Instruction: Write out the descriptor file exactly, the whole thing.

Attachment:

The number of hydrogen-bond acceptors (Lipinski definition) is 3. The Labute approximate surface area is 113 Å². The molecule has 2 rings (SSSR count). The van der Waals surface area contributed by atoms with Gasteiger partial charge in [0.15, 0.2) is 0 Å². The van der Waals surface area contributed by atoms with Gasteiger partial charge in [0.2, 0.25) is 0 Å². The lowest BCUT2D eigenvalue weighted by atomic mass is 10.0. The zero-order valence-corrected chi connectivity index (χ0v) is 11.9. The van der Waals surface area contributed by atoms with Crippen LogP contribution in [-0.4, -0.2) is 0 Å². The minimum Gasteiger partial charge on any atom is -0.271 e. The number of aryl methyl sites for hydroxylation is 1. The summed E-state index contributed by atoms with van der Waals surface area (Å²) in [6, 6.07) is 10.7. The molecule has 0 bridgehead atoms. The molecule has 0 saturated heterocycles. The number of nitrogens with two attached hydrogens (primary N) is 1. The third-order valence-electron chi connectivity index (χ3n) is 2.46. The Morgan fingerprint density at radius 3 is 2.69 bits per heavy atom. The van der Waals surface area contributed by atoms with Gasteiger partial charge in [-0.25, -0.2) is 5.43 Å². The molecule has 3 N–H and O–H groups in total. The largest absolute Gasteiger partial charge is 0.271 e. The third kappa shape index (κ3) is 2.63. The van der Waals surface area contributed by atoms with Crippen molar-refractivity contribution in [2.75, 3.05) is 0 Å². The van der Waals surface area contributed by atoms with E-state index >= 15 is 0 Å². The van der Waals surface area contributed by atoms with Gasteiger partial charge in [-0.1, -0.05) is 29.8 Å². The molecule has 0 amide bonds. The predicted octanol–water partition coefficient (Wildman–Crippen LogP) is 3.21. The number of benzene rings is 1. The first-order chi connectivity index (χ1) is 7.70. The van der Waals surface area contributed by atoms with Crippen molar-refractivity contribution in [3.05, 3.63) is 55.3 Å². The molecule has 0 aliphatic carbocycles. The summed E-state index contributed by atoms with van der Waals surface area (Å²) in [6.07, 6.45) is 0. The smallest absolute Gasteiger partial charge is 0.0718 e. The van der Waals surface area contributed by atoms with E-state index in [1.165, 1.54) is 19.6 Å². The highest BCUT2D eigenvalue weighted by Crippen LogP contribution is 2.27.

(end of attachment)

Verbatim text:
The number of hydrogen-bond acceptors (Lipinski definition) is 3. The Labute approximate surface area is 113 Å². The molecule has 2 rings (SSSR count). The van der Waals surface area contributed by atoms with Gasteiger partial charge in [0.15, 0.2) is 0 Å². The van der Waals surface area contributed by atoms with Gasteiger partial charge in [0.2, 0.25) is 0 Å². The lowest BCUT2D eigenvalue weighted by atomic mass is 10.0. The zero-order valence-corrected chi connectivity index (χ0v) is 11.9. The van der Waals surface area contributed by atoms with Crippen LogP contribution in [-0.4, -0.2) is 0 Å². The minimum Gasteiger partial charge on any atom is -0.271 e. The number of aryl methyl sites for hydroxylation is 1. The summed E-state index contributed by atoms with van der Waals surface area (Å²) in [6, 6.07) is 10.7. The molecule has 0 bridgehead atoms. The molecule has 0 saturated heterocycles. The number of nitrogens with two attached hydrogens (primary N) is 1. The third-order valence-electron chi connectivity index (χ3n) is 2.46. The Morgan fingerprint density at radius 3 is 2.69 bits per heavy atom. The van der Waals surface area contributed by atoms with Gasteiger partial charge in [-0.25, -0.2) is 5.43 Å². The molecule has 3 N–H and O–H groups in total. The largest absolute Gasteiger partial charge is 0.271 e. The third kappa shape index (κ3) is 2.63. The van der Waals surface area contributed by atoms with Crippen molar-refractivity contribution in [2.75, 3.05) is 0 Å². The van der Waals surface area contributed by atoms with E-state index >= 15 is 0 Å². The van der Waals surface area contributed by atoms with Gasteiger partial charge in [-0.1, -0.05) is 29.8 Å². The molecule has 0 amide bonds. The predicted octanol–water partition coefficient (Wildman–Crippen LogP) is 3.21. The number of benzene rings is 1. The first-order chi connectivity index (χ1) is 7.70. The van der Waals surface area contributed by atoms with Crippen molar-refractivity contribution in [3.05, 3.63) is 55.3 Å². The molecule has 0 aliphatic carbocycles. The summed E-state index contributed by atoms with van der Waals surface area (Å²) in [6.07, 6.45) is 0. The smallest absolute Gasteiger partial charge is 0.0718 e. The van der Waals surface area contributed by atoms with E-state index in [1.165, 1.54) is 19.6 Å². The highest BCUT2D eigenvalue weighted by Crippen LogP contribution is 2.27.